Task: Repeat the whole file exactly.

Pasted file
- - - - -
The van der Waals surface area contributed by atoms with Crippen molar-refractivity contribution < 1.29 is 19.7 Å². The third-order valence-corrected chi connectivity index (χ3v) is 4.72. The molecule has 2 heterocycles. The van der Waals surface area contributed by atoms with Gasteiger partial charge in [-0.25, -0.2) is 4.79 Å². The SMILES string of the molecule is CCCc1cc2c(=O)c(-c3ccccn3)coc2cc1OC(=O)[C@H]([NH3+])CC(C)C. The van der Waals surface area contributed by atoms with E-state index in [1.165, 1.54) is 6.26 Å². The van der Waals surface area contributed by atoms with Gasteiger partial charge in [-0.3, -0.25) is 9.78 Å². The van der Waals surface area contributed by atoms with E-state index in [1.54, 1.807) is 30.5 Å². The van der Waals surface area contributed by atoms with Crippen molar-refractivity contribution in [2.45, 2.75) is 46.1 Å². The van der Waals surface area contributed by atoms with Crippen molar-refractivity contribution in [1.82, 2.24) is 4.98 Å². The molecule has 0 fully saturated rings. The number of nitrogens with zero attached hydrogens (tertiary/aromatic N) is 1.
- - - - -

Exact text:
The van der Waals surface area contributed by atoms with Crippen molar-refractivity contribution < 1.29 is 19.7 Å². The third-order valence-corrected chi connectivity index (χ3v) is 4.72. The molecule has 2 heterocycles. The van der Waals surface area contributed by atoms with Gasteiger partial charge in [-0.25, -0.2) is 4.79 Å². The SMILES string of the molecule is CCCc1cc2c(=O)c(-c3ccccn3)coc2cc1OC(=O)[C@H]([NH3+])CC(C)C. The van der Waals surface area contributed by atoms with E-state index in [1.165, 1.54) is 6.26 Å². The van der Waals surface area contributed by atoms with Gasteiger partial charge in [-0.3, -0.25) is 9.78 Å². The van der Waals surface area contributed by atoms with E-state index in [1.54, 1.807) is 30.5 Å². The van der Waals surface area contributed by atoms with Crippen molar-refractivity contribution in [2.45, 2.75) is 46.1 Å². The van der Waals surface area contributed by atoms with Crippen molar-refractivity contribution in [1.82, 2.24) is 4.98 Å². The molecule has 0 fully saturated rings. The number of nitrogens with zero attached hydrogens (tertiary/aromatic N) is 1.